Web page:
In the Future We Want, the outcome document from Rio+20, Prime Minister Gillard not only agreed to continue implementing Agenda 21, but further, she agreed to expand Agenda 21 under the new name of the Post-2015 Agenda and the Sustainable Development Goals (SDGs). This new agenda was renamed the 2030 Agenda and the SDGs, and was signed by Foreign Minister Julie Bishop in September 2015. The 2030 agenda has been described as a UN driven “master plan” or “roadmap to global socialism” aimed at controlling the planet, including so called ‘climate change’, and the life styles and energy consumption of all people and all countries. Their 15 year goals include:

• Redistributing the wealth of successful nations. According to the 2030 Agenda, ‘poverty’ can only be addressed by undemocratically giving money and power to the UN.
• The COP21 Paris climate change agreement, comprising SDG 13, is just one part of the 2030 Agenda. The UN version of climate change though, is about global power and money.
• Controlling lifestyles, energy use, and consumption by defining which activities are accepted by the UN as being ‘sustainable’. Only the UN can control ‘sustainability’.
• Controlling global education so children become activists promoting the UN agenda.
• Moving towards global enforcement by developing global monitoring, accountability mechanisms, and surveillance systems so “no one is left behind”.
• The UN 2030 agenda is completely open ended, stating no total costs, and stating no limits as far as loss of sovereignty and enforcement mechanisms are concerned.

By 2014, after more than 2 decades of Agenda 21 in Australia, but without Australians being granted even one vote on the issue, Deputy Prime Minister & Minister for Agriculture Barnaby Joyce noted that Australian landholders are no longer in control of their own land:

”You have this crazy situation where you don’t own the vegetation on your land, the state government does, and many people have had enough.”

Also in 2014, after 2 decades of Agenda 21 ‘education’, and 9 years of the UN Decade of Education for Sustainable Development in Australia, the DESD being described as “the first globally recognized initiative of education for sustainable development. Australian students experienced a ‘decade of going backwards‘.

Continuing their undemocratic propaganda driven global agenda, in July 2016 the UN announced that the three 2015 global agreements, the 2030 SDG agenda signed by Julie Bishop, the Paris climate change conference signed by Greg Hunt, and the Addis Ababa Action agenda, all feed into (see A/71/168) their long term new world order agenda, as initiated by the 1974 Declaration on the Establishment of a New International Economic Order (see A/RES/S-6/3201).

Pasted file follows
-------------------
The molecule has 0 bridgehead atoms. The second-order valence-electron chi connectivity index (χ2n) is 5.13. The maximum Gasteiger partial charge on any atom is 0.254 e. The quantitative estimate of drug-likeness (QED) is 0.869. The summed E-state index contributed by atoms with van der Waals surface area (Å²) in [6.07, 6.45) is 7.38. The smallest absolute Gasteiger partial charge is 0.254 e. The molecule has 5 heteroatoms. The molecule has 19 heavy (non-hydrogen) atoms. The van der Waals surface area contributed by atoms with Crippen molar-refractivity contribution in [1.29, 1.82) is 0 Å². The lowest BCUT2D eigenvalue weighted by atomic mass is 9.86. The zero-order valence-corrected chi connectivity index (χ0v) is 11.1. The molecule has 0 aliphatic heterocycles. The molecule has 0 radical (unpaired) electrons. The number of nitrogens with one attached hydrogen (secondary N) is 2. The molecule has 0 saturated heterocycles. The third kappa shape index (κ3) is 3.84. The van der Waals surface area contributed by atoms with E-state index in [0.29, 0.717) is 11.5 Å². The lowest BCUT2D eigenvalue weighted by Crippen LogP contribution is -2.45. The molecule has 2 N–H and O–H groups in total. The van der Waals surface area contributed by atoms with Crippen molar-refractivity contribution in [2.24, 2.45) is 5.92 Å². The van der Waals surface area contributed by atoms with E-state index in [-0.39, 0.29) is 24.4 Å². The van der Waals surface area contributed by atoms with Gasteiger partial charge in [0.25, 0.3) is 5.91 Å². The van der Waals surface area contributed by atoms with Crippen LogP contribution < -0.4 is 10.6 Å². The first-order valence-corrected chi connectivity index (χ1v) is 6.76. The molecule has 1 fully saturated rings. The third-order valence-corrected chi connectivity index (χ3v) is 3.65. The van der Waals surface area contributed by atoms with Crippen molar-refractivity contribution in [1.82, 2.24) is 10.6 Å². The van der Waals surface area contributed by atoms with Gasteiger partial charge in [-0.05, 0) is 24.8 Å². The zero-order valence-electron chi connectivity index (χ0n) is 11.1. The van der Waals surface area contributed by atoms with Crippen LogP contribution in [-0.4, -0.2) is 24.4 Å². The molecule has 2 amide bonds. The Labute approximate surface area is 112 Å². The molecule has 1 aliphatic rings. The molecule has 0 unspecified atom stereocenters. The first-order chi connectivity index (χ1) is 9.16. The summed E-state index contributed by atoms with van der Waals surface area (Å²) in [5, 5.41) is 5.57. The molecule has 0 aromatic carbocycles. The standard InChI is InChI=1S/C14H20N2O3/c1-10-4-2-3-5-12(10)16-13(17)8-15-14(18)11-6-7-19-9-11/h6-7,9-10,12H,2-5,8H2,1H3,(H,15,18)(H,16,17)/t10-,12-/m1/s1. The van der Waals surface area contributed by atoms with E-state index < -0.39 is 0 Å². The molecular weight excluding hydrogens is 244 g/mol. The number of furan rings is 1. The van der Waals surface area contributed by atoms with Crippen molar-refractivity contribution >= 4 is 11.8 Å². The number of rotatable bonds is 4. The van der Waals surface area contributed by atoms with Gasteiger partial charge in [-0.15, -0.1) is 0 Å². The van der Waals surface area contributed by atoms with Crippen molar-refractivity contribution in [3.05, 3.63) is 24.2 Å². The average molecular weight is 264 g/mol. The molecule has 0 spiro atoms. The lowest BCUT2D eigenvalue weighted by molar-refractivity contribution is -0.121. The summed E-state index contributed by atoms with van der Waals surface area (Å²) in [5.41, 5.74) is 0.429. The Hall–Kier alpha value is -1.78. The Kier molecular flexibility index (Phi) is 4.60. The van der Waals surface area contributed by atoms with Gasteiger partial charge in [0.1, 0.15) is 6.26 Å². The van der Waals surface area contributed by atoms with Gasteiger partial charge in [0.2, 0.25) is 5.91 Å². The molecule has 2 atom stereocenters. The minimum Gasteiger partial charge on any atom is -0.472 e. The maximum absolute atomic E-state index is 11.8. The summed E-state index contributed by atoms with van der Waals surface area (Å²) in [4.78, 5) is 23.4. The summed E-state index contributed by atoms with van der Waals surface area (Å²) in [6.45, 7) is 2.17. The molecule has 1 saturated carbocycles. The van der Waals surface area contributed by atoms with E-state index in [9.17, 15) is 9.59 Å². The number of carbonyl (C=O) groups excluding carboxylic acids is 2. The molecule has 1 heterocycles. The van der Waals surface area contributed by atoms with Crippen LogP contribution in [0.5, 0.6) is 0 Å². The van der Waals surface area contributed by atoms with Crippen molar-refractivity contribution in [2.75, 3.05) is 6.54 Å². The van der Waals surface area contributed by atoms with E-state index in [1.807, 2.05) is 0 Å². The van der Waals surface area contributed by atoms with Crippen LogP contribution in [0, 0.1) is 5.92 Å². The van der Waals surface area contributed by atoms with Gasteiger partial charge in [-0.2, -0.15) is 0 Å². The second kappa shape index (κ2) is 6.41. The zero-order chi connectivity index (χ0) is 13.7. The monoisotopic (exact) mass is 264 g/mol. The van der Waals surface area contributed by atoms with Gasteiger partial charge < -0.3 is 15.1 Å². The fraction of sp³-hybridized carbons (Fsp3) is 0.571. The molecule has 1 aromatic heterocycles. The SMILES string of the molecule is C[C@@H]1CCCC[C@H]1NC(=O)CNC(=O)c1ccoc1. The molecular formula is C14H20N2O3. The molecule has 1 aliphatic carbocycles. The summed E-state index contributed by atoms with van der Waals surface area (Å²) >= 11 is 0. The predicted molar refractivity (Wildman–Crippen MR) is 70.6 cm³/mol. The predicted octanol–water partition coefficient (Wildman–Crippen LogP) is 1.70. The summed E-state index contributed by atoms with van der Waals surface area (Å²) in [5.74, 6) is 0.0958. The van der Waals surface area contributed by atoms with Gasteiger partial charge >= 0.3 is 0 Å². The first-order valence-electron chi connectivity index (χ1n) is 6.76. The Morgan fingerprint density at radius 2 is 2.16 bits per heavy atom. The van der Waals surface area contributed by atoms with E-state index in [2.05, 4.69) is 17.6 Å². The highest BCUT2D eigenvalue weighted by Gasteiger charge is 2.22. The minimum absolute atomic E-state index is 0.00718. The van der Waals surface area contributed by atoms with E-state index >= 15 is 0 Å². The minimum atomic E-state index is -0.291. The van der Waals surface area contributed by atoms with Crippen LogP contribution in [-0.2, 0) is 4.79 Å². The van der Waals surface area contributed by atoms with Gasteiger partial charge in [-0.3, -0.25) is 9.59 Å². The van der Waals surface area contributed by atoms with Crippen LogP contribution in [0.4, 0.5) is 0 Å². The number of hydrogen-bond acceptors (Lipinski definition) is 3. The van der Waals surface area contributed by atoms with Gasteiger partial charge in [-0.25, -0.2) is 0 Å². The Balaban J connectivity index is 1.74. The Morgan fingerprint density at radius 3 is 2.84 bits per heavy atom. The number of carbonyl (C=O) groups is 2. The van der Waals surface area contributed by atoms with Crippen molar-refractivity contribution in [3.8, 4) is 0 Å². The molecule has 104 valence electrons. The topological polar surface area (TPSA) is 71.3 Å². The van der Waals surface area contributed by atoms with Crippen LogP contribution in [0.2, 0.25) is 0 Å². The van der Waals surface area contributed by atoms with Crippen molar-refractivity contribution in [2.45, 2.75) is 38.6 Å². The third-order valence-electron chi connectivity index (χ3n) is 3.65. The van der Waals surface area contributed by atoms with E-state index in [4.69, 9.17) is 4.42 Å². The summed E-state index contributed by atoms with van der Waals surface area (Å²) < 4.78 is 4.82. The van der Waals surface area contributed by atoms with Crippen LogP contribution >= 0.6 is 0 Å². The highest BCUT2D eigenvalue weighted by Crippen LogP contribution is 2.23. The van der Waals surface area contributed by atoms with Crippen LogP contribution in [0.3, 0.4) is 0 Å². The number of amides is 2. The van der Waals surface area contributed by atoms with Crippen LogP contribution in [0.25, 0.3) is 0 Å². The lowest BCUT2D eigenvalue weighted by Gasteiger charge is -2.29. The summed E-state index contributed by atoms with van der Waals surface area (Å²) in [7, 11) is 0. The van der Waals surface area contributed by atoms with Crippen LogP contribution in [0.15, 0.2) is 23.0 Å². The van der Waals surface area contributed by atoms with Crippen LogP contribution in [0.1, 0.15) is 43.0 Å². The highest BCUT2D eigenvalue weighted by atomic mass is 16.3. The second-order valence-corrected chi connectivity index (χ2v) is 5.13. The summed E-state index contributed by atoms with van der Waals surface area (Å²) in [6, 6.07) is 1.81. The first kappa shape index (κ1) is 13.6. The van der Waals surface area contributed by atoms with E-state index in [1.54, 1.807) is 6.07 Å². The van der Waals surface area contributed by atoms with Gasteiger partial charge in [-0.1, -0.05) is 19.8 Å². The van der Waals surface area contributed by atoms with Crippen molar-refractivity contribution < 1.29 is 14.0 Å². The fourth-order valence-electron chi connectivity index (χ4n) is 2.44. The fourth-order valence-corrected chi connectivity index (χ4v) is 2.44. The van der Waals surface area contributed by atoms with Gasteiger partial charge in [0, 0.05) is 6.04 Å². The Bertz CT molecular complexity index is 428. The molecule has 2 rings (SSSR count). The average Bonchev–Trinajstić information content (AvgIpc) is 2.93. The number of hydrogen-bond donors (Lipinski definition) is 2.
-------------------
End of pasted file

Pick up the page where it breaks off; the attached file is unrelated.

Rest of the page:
And in December 2016, at the Seventy-first Session of the UNGA, Australia voted NOT to oppose the continued implementation of Agenda 21 (See document A/71/463/Add.1.).

Continuing with the ‘smart cities’ concept, the future of cities like Sydney are being planned in accordance with the requirements of Agenda 21, UN Habitat, and the 2030 Agenda, NOT in accordance with the democratic will of the people.

Though refusing to spell out exactly who we are internationally obliged to, and whether this obligation is democratic, our politicians could not be clearer.

Democratic domestic obligations are no longer relevant in the new world of imported elite driven global agendas.

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12 Responses to Chronology of Agenda 21 in Australia Part 2

  1. Dazza

    Thanks for a detailed summary of this insidious encroachment on national sovereignty. However, perhaps what was not stated that this process could have been thought to have started under the Hawke Government when they successfully argued that entering into UN conventions (World Heritage listing in this case) give the legislative head of power to the Commonwealth under s.51 (XXIX) External Affairs powers of the Constitution. We have thus seen the Commonwealth move forcefully into what were traditionally State prerogatives, unis s.109 to strike down inconsistent laws (disability access is a more recent example).